Conference Paper

Assessing Student Difficulties In Understanding The Behavior Of Ac And Dc Circuits

To read the full-text of this research, you can request a copy directly from the authors.

No full-text available

Request Full-text Paper PDF

To read the full-text of this research,
you can request a copy directly from the authors.

... Previous research shows that students at the same time confuse the DC (direct circuit) and AC (alternative circuit) concepts and thus have caused misconceptions (Holton, Verma & Biswas, 2008). ...
Full-text available
Each teacher can experience it every day: students come to science courses with prior knowledge which can act both as building blocks and as obstacles for new learning. It is widely acknowledged that preconceptions are present at both pre-university and university level, in particular in general physics education. These preconceptions may constitute important obstacles to learning since, successfully used in past experiences and contexts, they are considered as a priori ’always true’ by their owners and are then really difficult to overcome. As engineering teachers at university level, our practices in electricity, electromagnetism and electronics have offered many opportunities (questions in class, lab sessions, exam marking, etc) to realise that our specific context was not immune to this phenomenon. Despite our intuitive efforts and questionings about our teaching approach and material, we have been each year facing repetitive unexpected ‘mistakes’ from students in the context of electricity courses dedicated to second-year engineering students at Université Libre de Bruxelles (ULB). Frustrated that we were not able to get the messages across effectively to students and motivated by the scarcity of published works in our specific niche, we decided to investigate areas in science education related to the teaching situations and issues we used to face. This thesis was the opportunity to explore the field (model-based learning, conceptual change, epistemological obstacle and pre/misconception) with the aim to improve our understanding, practices and teaching material. One intuitive ’to-be-tested’ idea acted as a starting point: switching the focus from the models themselves, i.e. the substances and subjects we use to learn and teach, to another central concept around which this whole piece of research is gravitating: what we call the domains of validity associated with those models, i.e. the range of situations in which they can be appropriately used and applied regarding the related context and desired outcomes. By embracing a two-component view of knowledge (considered as the association of a model and a DoV), we propose a new theoretical framework: the Domain of Validity Framework (or DoV framework). This framework explains the obstacle to learning as an overgeneralised DoV. It is specifically designed for developing teaching strategies and for use in the field, with the aim of helping teachers to trigger the overcoming of students’ preconceptions. The instructional techniques derived from this practice-oriented framework confront students with a paradoxical situation so that the student realises the limits of the original DoV and subsequently both searches for a new model and reduces the domain of validity of the original model. This instructional model also emphasises the importance of teaching not just models, but their domains of validity and, then, also means being explicit about the two components of knowledge. A series of studies integrated to a mixed methods research design has been built to assess the usefulness and effectiveness of our ideas and new framework to help teachers both diagnosing students’ learning obstacles and conceiving teaching strategies, methods and tools to help students to overcome such obstacles. Those studies include analyses of past examinations (summative assessments) and lab tests (formative assessments), the conception and impact analysis of new exercises and lab sessions with pre/post-tests research design, a qualitative inquiry based on student’s interviews, a case study based on the history of Maxwell’s discoveries and an autonomous educational web app aiming to help students overcome their preconceptions in electricity and in basic mechanics. Wherever we tested it, the implementation of the DoV framework through studies have shown interesting results. Investigating the implications of the concept of Domain of Validity (or DoV) regarding the literature, we have demonstrated the integrative power of our theory in relation to other scientific constructs related to prior knowledge, firstly by resolving apparent oppositions between these constructs, and secondly by redefining (or at least linking with our model) known terms using a small set of precisely defined terms. We have shown that engineering students at university level make mistakes in electricity partly on account of preconceptions they experience in that field, but also highlighted that their preconceptions are mostly different than those provided by the literature. Characterised by its ability to help teachers develop new techniques, the DoV framework has also proven to be a useful and ready-to-use tool for teachers to diagnose difficult-to-overcome students’ learning barriers, to build effective teaching strategies and methods as well as to reconsider the chronological sequence of the contents to be taught. As experiences and results have been gained, the framework has continued to evolve through iterations and exchanges between the theoretical and on-the-field levels, progressively integrating incremental enhancements opening new doors, new understanding and new applications. It also unveiled some unexpected, interesting and surprising concerns and questions we tried to address, such as the transposition of the DoV framework from a conceptual to a methodological level or the seemingly high interconnectedness existing between our ease to overcome a learning obstacle and our ability to diversify and switch between different modes of representation we use to describe phenomena or situations. Although we claim that our theory has high integrative power and applicability, it has its own domain of validity like any other model. It does not address all the issues related to prior knowledge and conceptual change. While we have given an example from and tested the theory in our field of electrical engineering, further research is needed to demonstrate its broad applicability across fields of science, the effectiveness of different teaching strategies based on the theory, the relationship with other theories, and the socio-cultural, emotional and affective dimensions of overcoming DoV-based preconceptions.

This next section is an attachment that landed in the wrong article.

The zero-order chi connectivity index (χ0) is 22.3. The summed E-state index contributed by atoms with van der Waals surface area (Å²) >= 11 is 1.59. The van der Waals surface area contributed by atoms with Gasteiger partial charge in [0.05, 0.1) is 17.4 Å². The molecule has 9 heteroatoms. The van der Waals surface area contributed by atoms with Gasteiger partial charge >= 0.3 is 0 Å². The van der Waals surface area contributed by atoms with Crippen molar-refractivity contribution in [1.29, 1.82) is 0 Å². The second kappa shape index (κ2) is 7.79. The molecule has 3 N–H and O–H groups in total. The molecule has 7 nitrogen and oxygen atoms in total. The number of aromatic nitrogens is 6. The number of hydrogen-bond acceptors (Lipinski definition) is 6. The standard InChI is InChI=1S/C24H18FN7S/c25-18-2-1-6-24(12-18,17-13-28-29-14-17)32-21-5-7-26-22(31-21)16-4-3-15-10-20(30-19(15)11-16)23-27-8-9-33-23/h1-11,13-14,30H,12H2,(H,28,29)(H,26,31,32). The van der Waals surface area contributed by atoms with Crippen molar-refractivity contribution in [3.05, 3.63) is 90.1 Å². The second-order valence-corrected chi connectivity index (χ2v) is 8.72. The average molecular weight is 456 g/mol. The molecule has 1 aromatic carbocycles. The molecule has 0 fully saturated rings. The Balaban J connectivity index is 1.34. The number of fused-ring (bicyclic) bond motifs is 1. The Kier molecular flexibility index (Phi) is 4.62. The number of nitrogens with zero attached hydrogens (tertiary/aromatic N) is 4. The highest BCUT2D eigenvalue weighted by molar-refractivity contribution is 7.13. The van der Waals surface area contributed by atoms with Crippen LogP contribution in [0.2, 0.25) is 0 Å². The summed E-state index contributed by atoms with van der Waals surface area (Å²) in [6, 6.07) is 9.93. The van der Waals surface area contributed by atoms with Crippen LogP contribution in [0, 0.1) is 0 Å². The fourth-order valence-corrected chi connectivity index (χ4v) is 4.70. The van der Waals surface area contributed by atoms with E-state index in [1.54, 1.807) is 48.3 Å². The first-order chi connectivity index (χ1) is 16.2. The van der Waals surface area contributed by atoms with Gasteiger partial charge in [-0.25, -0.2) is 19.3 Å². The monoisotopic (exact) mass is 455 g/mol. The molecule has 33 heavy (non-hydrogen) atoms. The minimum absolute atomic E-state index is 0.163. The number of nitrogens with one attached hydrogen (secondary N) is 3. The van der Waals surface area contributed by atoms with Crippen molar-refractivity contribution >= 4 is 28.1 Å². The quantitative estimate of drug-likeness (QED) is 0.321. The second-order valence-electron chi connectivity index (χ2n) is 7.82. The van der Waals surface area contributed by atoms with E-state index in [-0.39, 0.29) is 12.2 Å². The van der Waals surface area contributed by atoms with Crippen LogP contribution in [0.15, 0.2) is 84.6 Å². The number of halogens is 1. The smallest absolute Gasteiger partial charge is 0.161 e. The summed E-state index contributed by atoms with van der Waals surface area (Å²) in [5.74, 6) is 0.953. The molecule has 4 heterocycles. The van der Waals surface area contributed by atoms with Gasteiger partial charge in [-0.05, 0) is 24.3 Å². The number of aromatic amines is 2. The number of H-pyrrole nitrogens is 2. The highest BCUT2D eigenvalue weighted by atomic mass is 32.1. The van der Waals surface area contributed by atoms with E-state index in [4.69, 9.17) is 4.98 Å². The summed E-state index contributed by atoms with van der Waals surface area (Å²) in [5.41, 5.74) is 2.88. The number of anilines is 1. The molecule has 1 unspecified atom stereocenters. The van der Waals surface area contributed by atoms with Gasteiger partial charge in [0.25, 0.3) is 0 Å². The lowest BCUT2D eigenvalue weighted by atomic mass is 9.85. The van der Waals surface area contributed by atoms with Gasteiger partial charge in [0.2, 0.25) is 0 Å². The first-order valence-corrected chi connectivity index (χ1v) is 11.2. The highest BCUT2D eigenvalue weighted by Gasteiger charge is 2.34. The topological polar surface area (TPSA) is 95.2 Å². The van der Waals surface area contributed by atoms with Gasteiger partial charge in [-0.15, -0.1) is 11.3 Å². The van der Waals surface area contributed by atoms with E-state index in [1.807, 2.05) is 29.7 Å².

Over the past decade, our research group has uncovered more evidence about the difficulties undergraduate students have understanding electrical circuit behavior. This led to the development of an AC/DC Concept Inventory instrument to assess student understanding of these concepts, and various software tools have been developed to address the identified difficulties students have when learning about electrical circuits. In this chapter two software tools in particular are discussed, a web-based dynamic assessment environment (Inductor) and an animated circuit simulation (Nodicity). Students showed gains over time when using Inductor, and students using the simulation showed significant improvements on half of the questions in the AC/DC Concept Inventory. The chapter concludes by discussing current and future work focused on creating a more complete, well-rounded circuits learning environment suitable for supplementing traditional circuits instruction. This in-progress work includes the use of a contrasting cases strategy that presents pairs of simulated circuit problems, as well as the design of an online learning community in which teachers and students can share their work.
ResearchGate has not been able to resolve any references for this publication.